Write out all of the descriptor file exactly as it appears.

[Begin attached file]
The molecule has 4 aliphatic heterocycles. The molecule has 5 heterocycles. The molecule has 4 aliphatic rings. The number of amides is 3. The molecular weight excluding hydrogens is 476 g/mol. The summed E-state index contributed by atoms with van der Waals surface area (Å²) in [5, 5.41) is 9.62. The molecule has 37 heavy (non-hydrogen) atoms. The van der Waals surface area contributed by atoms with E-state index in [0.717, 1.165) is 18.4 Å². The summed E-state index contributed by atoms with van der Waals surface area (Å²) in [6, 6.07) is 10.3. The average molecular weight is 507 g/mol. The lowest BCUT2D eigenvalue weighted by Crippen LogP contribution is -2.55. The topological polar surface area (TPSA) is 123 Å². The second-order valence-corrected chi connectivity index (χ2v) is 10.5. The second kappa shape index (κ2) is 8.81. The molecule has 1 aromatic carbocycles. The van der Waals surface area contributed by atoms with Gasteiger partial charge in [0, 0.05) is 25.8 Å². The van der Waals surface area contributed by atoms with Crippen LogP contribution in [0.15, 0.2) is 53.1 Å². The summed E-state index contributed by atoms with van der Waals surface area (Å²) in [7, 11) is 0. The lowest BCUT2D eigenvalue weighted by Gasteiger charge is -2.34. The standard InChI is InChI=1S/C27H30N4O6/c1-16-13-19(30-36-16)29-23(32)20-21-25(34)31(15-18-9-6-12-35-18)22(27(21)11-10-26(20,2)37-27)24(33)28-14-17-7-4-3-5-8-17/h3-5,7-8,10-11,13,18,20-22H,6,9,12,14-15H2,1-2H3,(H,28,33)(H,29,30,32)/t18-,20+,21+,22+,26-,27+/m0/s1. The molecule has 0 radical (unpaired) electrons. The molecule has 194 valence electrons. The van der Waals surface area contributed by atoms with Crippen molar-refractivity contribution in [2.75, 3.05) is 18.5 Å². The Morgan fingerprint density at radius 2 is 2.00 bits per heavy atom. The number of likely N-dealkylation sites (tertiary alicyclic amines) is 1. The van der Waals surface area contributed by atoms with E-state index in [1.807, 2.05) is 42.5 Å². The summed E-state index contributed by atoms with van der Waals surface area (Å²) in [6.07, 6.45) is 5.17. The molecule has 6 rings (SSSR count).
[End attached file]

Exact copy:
The molecule has 4 aliphatic heterocycles. The molecule has 5 heterocycles. The molecule has 4 aliphatic rings. The number of amides is 3. The molecular weight excluding hydrogens is 476 g/mol. The summed E-state index contributed by atoms with van der Waals surface area (Å²) in [5, 5.41) is 9.62. The molecule has 37 heavy (non-hydrogen) atoms. The van der Waals surface area contributed by atoms with E-state index in [0.717, 1.165) is 18.4 Å². The summed E-state index contributed by atoms with van der Waals surface area (Å²) in [6, 6.07) is 10.3. The average molecular weight is 507 g/mol. The lowest BCUT2D eigenvalue weighted by Crippen LogP contribution is -2.55. The topological polar surface area (TPSA) is 123 Å². The second-order valence-corrected chi connectivity index (χ2v) is 10.5. The second kappa shape index (κ2) is 8.81. The molecule has 1 aromatic carbocycles. The van der Waals surface area contributed by atoms with Gasteiger partial charge in [0, 0.05) is 25.8 Å². The van der Waals surface area contributed by atoms with Crippen LogP contribution in [0.15, 0.2) is 53.1 Å². The summed E-state index contributed by atoms with van der Waals surface area (Å²) in [7, 11) is 0. The lowest BCUT2D eigenvalue weighted by Gasteiger charge is -2.34. The standard InChI is InChI=1S/C27H30N4O6/c1-16-13-19(30-36-16)29-23(32)20-21-25(34)31(15-18-9-6-12-35-18)22(27(21)11-10-26(20,2)37-27)24(33)28-14-17-7-4-3-5-8-17/h3-5,7-8,10-11,13,18,20-22H,6,9,12,14-15H2,1-2H3,(H,28,33)(H,29,30,32)/t18-,20+,21+,22+,26-,27+/m0/s1. The molecule has 0 radical (unpaired) electrons. The molecule has 194 valence electrons. The van der Waals surface area contributed by atoms with Crippen molar-refractivity contribution in [2.75, 3.05) is 18.5 Å². The Morgan fingerprint density at radius 2 is 2.00 bits per heavy atom. The number of likely N-dealkylation sites (tertiary alicyclic amines) is 1. The van der Waals surface area contributed by atoms with E-state index in [1.807, 2.05) is 42.5 Å². The summed E-state index contributed by atoms with van der Waals surface area (Å²) in [6.07, 6.45) is 5.17. The molecule has 6 rings (SSSR count).